Obama gets reelected: political science professors discuss what could come next

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In, what the entire nation expected to be a close race, President Barack Obama came out the victor, winning against Gov. Mitt Romney, for his second term in office.

“How did this happen that Obama won? In the end it wasn’t even really close: 332 electoral votes! That’s more than the past presidents,” Professor Ron Hayduk said, at the presidential roundtable held on Nov. 14.

Hayduk, along with fellow political science professor Michael Krasner, hosted the forum. Using facts and figures to show the direction voters took, the forum provided answers to the outcome of this year’s presidential election.

With Obama being elected for his second term, the question remains: will America move “forwar?”

Krasner believes that the next four years are going to be like the previous, with a Republican Party that has a “powerful, extremist faction,” which will make it hard to compromise on key issues.

“We’re likely to see a lot more gridlock and a lot of problems going unattended, such as global warming, which is the most important in my view,” Krasner said.

In this $6 billion national election, Democrats were outspent $200 million, so how can a campaign that was outspent win an election?

Hayduk notes that Obama won his second term by “preserving the broad and diverse coalition of voters that propelled him into office four years ago.”

This coalition consists of people of color, women, young people, working and middle class voters, liberals and urban dwellers, as opposed to Romney’s supporters, who were less diverse and consisted of mostly men, voters 45 and older, conservatives, southerners and married voters.

“The only group that Obama really lost to were white people, particularly older white people and extremely particularly, older white men,” Hayduk said.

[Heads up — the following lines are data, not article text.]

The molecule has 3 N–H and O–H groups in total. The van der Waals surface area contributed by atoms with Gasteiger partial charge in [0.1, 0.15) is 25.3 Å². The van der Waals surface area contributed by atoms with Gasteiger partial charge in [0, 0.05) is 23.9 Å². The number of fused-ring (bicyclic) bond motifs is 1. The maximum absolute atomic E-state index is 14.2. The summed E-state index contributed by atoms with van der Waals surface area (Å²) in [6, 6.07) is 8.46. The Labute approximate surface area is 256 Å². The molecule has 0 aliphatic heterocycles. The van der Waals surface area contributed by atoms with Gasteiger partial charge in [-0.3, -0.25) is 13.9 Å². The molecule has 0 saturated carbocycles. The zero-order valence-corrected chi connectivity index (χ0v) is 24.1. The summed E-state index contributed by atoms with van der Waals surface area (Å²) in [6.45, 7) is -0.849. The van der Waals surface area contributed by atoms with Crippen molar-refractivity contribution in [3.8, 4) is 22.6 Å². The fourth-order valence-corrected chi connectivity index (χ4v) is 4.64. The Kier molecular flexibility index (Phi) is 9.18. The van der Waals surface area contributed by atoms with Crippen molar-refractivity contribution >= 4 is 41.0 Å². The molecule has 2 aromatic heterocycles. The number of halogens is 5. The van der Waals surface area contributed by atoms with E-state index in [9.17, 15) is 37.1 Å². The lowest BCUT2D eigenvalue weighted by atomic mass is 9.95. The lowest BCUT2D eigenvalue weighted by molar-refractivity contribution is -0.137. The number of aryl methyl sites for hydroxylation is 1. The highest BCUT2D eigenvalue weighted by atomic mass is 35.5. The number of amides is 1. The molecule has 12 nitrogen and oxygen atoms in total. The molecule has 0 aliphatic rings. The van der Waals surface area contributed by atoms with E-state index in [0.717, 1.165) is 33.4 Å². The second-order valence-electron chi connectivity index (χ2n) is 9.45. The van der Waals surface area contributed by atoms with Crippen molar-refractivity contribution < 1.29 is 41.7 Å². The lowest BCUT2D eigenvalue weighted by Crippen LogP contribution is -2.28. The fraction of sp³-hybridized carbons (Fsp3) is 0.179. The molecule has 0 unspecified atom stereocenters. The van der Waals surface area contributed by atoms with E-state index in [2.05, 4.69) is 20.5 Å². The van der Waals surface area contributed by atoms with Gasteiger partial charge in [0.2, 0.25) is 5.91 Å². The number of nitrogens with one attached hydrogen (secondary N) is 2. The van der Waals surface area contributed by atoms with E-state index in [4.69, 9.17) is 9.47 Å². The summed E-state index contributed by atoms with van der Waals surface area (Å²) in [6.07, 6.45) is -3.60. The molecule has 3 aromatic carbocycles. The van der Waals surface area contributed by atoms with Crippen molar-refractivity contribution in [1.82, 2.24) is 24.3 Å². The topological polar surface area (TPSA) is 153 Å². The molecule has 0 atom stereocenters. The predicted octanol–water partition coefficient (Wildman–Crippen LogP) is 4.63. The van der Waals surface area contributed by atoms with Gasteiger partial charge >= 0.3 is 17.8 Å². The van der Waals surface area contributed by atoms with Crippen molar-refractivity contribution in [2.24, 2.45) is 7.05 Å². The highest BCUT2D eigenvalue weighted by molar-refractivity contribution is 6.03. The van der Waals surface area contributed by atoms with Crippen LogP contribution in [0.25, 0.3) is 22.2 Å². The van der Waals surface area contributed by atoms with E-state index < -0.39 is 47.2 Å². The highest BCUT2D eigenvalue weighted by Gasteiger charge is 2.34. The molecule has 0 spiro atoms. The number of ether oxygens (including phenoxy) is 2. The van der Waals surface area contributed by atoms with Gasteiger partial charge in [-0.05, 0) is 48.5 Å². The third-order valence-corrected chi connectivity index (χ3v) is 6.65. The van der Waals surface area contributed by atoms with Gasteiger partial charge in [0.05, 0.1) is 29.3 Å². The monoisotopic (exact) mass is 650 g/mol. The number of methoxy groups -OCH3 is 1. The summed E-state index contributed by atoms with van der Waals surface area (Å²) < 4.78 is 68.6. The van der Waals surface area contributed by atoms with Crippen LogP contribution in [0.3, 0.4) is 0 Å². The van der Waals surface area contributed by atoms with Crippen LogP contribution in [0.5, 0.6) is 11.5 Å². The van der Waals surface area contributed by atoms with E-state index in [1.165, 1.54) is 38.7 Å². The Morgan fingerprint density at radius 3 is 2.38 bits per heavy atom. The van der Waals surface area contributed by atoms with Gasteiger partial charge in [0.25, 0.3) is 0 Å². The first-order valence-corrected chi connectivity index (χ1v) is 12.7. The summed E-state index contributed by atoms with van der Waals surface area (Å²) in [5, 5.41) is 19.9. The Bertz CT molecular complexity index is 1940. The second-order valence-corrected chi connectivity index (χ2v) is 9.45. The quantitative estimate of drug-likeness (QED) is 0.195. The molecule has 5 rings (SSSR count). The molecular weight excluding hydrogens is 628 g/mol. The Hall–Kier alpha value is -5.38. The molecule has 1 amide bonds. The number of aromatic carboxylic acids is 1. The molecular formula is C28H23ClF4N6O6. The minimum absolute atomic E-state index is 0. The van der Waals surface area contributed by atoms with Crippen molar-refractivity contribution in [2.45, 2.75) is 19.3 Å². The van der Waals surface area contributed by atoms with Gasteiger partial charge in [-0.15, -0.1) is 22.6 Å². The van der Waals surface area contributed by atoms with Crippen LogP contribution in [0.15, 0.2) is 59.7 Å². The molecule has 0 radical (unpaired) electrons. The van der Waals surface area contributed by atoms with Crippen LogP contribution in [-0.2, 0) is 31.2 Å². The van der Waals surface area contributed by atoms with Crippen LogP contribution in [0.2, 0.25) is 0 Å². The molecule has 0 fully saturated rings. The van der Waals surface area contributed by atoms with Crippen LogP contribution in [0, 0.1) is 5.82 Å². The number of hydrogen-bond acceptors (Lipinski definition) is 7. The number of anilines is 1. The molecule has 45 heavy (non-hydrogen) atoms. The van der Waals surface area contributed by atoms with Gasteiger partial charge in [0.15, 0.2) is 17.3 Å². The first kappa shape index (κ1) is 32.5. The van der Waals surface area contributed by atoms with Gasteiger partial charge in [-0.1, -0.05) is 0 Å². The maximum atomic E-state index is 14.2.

Hayduk said that the changing demography in the U.S. shows that the Democrats have an opportunity to strengthen their dominance for future success and the Republicans have a serious challenge on their hands.

But Republicans do hold the majority in the House of Representatives, which gives them a certain amount of control with what passes and what does not.

An issue that was not brought up in the presidential debates was global warming and climate change, an issue Krasner wants to hear Obama discuss.

Hurricane Sandy wrecked part of the each coast and global warming has affected the climate so drastically that many believe Obama needs to focus on this growing concern, alongside other economic issues.

“My hope would be that he would try for a grand strategy that combines all of these, a comprehensive plan that says, ‘Hey, we have to change our economy and get it off fossil fuels if we want our species to survive and here’s a way to do it,’” Krasner said. “That will also create good jobs and help us form better communities, reduce the huge and growing gap between the ultra-rich and all the rest of us and promote sustainable agriculture.”

Krasner is sympathetic to the issue of global warming, but issues of foreign policy, such as the conflict in Gaza and the economic crisis in Europe, Obama will have his hands full these next four years.

“The likelihood is that the economic crisis in Europe will command his attention —and everyone else’s — and it’s hard to see what a good solution there would be,” he said.

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